'Radical' rethink needed for GP training

Major changes to medical education and GP training are needed to ensure the next generation of GPs can meet the growing demands on primary care, according to a senior health official.

Professor Wendy Reid: GP training reform
Professor Wendy Reid: GP training reform

Professor Wendy Reid, medical director at Health Education England, said medical schools had to take a greater responsibility in providing the NHS with enough GPs to meet the current shortfall in numbers. Video of her speech from the RCGP conference is below.

The RCGP believes the NHS needs a minimum of 10,000 extra GPs, a plea which chairwoman Dr Clare Gerada personally made to health secretary Jeremy Hunt at the conference on Thursday.

In 2012, the college succeeded in a bid to extend and enhance GP training to four years to better equip GPs to manage the challenges of multimorbidity in an ageing population.

Under Health Education England, formed in April from the NHS reforms, all medical education budgets from undergraduate through to post-graduate and CPD are controlled by a single body for the first time. It has pledged to ensure 50% of medical students become GPs.

The Centre for Workforce Intelligence, which advises the DH, reported last year that the NHS is training too many hospital doctors, while 'current growth in general practice is not strong enough to meet the predicted need'.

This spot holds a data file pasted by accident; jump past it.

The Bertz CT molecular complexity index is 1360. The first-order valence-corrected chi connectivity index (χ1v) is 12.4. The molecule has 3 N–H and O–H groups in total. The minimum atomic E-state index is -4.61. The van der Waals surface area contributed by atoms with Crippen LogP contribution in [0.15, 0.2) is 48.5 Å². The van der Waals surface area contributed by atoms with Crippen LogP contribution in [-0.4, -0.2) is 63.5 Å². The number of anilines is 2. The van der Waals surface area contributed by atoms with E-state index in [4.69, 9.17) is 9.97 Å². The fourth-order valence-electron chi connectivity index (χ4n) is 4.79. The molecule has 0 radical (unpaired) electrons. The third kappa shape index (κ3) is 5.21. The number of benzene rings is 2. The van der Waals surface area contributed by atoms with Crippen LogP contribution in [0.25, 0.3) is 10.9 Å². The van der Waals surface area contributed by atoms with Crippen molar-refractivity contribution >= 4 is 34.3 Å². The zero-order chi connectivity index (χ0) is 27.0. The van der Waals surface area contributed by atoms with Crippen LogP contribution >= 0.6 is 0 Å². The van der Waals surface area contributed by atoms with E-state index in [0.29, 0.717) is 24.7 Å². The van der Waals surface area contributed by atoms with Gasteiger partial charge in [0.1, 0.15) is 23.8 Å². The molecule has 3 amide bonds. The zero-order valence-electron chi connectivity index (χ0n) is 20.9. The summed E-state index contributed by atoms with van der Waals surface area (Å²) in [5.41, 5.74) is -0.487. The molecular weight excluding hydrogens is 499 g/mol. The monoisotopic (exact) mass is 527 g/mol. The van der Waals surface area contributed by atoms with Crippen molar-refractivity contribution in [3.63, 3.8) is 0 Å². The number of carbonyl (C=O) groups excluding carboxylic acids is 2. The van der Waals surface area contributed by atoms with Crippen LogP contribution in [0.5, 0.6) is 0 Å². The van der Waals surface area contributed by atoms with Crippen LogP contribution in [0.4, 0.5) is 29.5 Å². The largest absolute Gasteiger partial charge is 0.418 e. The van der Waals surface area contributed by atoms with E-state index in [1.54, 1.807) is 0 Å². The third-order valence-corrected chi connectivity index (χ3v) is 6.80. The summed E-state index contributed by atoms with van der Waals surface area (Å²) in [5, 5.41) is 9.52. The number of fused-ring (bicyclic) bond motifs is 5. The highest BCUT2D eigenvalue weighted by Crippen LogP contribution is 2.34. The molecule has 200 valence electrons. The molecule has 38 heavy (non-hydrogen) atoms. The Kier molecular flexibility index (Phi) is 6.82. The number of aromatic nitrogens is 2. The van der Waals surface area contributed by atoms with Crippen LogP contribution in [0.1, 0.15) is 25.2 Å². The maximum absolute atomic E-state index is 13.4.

In a speech to the conference yesterday, Professor Reid agreed that GP training needed to evolve.

‘I think patients expect high quality; nobody expects to be treated badly, nobody wants bad outcomes,’ she said. ‘We have to fulfil those expectations through a different way of educating and training.

‘If we look at the enhanced GP training, it’s very difficult to say that the people you’re producing now aren’t good, because they are; I’ve met them. But there is something about enhancing skills, perhaps thinking differently, and I would like to think very radically about what the next generation need.’

She challenged the GMC over the current medical school curriculum, claiming that it should be constructed to encourage the development of certain types of doctor, particularly GPs.

‘It is about ensuring that medical schools understand their responsibility... not just to provide the research doctors of tomorrow, but to actually look at what the public needs.’

Changes are also needed in the current workforce so it can meet the challenges facing the modern NHS. Figures show that 20% of all GPs who drop out of the workforce are women aged under 34.

Professor Reid won applause for saying it was ‘a nonsense that the NHS can’t do workforce planning more effectively’. ‘We should be able to plan for a workforce that embraces women who have families, and women who don’t have families, and men who want to spend more time with their families,’ she said.

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